BABITA

The icon of the golden-era Bangla movie

by Sadiqur Rahman | Published: 00:00, Dec 21,2018 | Updated: 01:00, Dec 24,2018

 
 

Photo by Sony Ramany

The making of the legend
When all debates on the quality of the present day Bangladeshi movies usually lead to an analogy with the industry’s golden era between the 60s and the 80s, there are a few legends that one cannot escape — one such name figure is Farida Akhtar Babita, who was famous as Babita. She once set the standard for beauty, glamour and theatrical skills — the ingredients once assured an actor iconic screen presence.
Often referred to as ‘beautiful Babita,’ this matinee idol won the hearts of the thousands. As one of the illustrious Bangla movie stars, Babita left an indelible though she had no formal training in acting. Her acting came naturally, in fact it was in-built.
Babita reigned the silver screen of the golden era as she stood for a complete package of talent, beauty and charm. Effortlessness was one of the traits she brought to her acting. She portrayed divergent characters, always doing justice to them.
She has earned accolades at home and abroad for her performances, including National Film Awards – four times for best acting and three for supporting roles. This year, Babita was honoured with the Lifetime Achievement Award in recognition for her unparalleled contributions to Bangladesh’s film industry.
Among more than 275 movies, Babita’s notable work includes Taka Anna Pai, Shukhe Thako, Shorolipi, Ananta Prem, Manusher Mon, Pich Dhala Path, Noyon Moni, Jonmo Theke Jolchi, Anarkoli and Alor Michhil.
Her acting gained the attention of the world famous Indian director Satyajit Ray. In 1973, Ray cast Babita in Ashani Sanket, his film about the Bengal famine of 1943. Babita appeared in the lead role of Ananga, playing the demure wife of the village doctor Gangacharan, who was played by long-time Ray favourite Soumitra Chatterjee.
Ashani Sanket won the Golden Bear at the 1973 Berlin Film Festival. Babita’s performance was central to the film.
She also acted in Arunodoyer Agnishakkhi (1972) by Subhash Dutta, Quiet Flows the river Meghna (1973) by Alamgir Kabir, Lathial by Narayan Gosh Mita, Golapi Ekhon Trainey (1978) by Amjad Hossain, Dahan (1986) by Sheikh Niamat Ali, and Dipu Number 2 (1996) by Morshedul Islam.
She acted in number of joint venture movies including a Canada Bollywood-Bangladesh joint production Door Desh in 1983. Indian actors Sharmila Thakur, Shashi Kapoor and Pakistani actor Nadeem Baig starred in the movie. Her Pakistan-Bangladesh joint venture film Miss Lanka (Nadaani in Urdu) received best foreign-category film award of Pakistan.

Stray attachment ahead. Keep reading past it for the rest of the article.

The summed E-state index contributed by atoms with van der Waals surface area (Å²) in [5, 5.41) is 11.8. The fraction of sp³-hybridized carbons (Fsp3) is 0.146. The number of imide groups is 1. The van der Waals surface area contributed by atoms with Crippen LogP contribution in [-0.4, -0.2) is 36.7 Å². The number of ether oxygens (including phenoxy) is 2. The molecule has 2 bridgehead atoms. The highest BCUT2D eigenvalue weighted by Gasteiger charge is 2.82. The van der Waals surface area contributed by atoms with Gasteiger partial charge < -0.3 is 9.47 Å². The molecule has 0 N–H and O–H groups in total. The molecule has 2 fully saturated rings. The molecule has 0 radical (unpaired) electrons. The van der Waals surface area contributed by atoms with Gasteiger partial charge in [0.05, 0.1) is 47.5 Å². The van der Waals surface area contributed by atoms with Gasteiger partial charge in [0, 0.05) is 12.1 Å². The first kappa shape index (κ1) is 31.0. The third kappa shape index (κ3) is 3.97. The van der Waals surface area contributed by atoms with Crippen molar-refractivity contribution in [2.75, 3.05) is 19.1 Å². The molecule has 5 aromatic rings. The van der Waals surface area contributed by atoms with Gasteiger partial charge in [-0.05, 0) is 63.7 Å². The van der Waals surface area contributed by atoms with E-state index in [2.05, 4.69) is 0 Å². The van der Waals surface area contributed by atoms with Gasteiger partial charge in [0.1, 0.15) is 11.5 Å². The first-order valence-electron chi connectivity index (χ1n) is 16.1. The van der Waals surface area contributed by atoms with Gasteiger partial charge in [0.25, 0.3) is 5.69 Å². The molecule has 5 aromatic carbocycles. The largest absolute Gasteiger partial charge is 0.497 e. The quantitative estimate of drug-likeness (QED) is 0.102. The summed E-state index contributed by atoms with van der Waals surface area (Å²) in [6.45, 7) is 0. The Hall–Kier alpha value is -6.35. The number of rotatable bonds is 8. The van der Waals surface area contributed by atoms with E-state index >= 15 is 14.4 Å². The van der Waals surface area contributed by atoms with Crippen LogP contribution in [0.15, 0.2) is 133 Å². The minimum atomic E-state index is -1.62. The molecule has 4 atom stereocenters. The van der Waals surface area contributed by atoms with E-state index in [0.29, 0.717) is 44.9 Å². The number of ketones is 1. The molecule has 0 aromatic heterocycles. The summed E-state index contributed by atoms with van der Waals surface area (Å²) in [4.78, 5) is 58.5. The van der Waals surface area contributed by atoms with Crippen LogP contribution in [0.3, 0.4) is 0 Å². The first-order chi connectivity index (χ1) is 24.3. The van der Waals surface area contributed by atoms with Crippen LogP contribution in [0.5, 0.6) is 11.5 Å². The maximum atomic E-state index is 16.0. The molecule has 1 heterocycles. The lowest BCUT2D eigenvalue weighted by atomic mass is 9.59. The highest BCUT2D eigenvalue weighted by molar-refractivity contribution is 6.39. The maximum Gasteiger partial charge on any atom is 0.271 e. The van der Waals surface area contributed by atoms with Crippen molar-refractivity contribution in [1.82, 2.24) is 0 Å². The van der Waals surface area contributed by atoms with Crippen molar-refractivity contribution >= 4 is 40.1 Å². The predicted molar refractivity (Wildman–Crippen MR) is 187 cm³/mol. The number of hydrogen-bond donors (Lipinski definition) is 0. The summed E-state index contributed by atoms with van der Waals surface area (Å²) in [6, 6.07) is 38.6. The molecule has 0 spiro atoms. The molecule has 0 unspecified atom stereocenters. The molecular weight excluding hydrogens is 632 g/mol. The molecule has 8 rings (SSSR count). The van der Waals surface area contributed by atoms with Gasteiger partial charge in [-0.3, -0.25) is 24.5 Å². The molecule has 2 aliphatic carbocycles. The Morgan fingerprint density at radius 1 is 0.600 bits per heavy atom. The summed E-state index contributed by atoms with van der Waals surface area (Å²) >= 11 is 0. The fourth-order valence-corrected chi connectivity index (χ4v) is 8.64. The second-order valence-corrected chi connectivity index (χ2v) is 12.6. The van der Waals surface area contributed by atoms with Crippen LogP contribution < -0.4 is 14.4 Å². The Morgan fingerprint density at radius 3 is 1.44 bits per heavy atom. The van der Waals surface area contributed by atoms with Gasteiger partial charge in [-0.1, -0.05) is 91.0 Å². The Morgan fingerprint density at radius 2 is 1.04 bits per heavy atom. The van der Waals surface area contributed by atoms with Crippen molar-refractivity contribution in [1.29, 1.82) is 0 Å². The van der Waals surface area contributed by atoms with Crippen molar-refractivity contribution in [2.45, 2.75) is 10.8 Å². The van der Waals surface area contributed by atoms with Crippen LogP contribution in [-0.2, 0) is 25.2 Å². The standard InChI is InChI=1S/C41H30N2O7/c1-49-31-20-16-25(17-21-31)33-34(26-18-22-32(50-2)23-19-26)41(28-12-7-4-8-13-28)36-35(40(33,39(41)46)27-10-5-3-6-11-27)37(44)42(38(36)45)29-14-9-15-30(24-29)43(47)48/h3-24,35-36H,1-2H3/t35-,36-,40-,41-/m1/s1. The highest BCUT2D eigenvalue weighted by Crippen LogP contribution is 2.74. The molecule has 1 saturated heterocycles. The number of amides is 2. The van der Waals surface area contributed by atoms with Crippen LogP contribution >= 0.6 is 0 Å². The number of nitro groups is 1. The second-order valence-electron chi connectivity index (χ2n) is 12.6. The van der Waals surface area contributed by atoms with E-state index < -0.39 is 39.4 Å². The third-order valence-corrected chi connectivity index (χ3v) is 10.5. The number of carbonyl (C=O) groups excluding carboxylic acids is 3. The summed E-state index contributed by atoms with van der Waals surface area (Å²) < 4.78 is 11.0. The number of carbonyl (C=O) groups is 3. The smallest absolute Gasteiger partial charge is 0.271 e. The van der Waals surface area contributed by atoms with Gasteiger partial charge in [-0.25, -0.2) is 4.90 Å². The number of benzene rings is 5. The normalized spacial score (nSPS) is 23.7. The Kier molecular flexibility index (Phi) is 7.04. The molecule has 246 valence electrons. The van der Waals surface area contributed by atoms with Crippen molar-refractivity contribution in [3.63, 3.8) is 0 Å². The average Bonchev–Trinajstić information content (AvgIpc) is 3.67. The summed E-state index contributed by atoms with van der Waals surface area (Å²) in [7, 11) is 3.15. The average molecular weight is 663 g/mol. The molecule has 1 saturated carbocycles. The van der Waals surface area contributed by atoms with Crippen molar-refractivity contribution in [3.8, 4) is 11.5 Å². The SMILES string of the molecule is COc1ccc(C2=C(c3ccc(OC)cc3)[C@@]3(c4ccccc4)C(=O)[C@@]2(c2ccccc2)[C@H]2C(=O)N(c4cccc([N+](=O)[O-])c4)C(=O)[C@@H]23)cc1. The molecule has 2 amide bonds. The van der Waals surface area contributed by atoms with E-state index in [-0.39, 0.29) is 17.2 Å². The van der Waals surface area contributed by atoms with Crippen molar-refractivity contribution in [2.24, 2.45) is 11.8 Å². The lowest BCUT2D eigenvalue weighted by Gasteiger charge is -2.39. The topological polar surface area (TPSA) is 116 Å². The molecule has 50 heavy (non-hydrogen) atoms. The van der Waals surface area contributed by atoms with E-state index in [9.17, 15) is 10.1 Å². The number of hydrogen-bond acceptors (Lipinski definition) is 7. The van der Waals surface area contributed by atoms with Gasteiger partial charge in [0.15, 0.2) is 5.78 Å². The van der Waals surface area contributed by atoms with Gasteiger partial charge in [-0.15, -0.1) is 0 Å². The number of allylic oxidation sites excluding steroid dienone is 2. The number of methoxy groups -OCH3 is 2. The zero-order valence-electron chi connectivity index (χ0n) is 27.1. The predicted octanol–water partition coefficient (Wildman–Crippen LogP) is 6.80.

On her sister’s trail
Born in Bagerhat on July 30 in 1955, Babita is the third among seven children of ASM Nizamuddin Ataiub and Begum Jahan Ara. Her elder sister Suchanda and younger sister Champa are also famous actors. Babita’s three brothers — Shahidul Islam, Iqbal Islam and Ferdous Islam are expatriates.
Babita had another sister Jelly who succumbed to illness as a toddler. Jahan Ara used to tell her kids that Jelly was too pretty then three sisters.
In conversation with New Age on December 18, Babita recalled, ‘Being deprived of timely medical treatment, my sister had died. My mother was a student of Lady Brabourne College of Kolkata. After Jelly’s death, she was determined to complete medical studies to become a physician. Till her death, she served her neighbours with free medical help.’
Jahan Ara was a fan of Suchitra Sen. She was strict about carrying on with her children’s extracurricular activities like poem recitation and singing etc. She loved listening to Tagore songs.
Once, Shuchanda joined the film industry. I also accompanied her at the Gandaria residence in Dhaka. My school friends of Manija Rahman Girls School were curious about Suchanda’s acting. I promised to let them know about my sister’s activities,’ Babita remembered.
I was determined to avoid the film industry, seeing hardworking Suchanda while I was accompanying her during a shoot in Cox’s Bazaar,’ she said.
‘Suchanda was already married to the famous filmmaker Zahir Rayhan. Although I showed reluctance, it was difficult to refuse Zahir when he cast me in his new film Sangsaar. Razzak acted as my father and Suchanda as my mother. I was a sixth grader at that time, aged about 13. I was introduced as Subarna in that film. However, the film was not a hit,’ Babita recalled.
After a while, Zahir cast Babita once gain in his Urdu colour movie Jaltey Suraj Ka Nichey. Initially actress Shabnam was chosen as the film’s heroine against West Pakistani actor Nadeem. When the heroine failed to manage to pledge time according to the schedule, cinematographer Afjal Chowdhury, who watched my acting in a television play Ekti Kalam, suggested to Zahir that I would be Shabnam’s best replacement,’ she harked back to the time when she was unbsure of her career in the movie industry.
Afjal and his wife, who were the producers of the film, gave me the name Babita. Amid rough weather, the shooting was done in several locations in East Pakistan. Acting was so challenging in front of veteran Pakistani actors. However, release date of the film became delayed for unavoidable reasons.

Her fate in the film world
Zahir was adamant and he again planned his next film Shesh Porjonto with me as its heroin co-starring Razzak. Naturally I became tongue-tied in front of the camera while rendering romantic dialogues with Razzak, as I performed as his daughter in the previous movie. Finally I went on to do it right after scolded by Zahir bhai. The film was supposed to be the last of my career,’ she adds.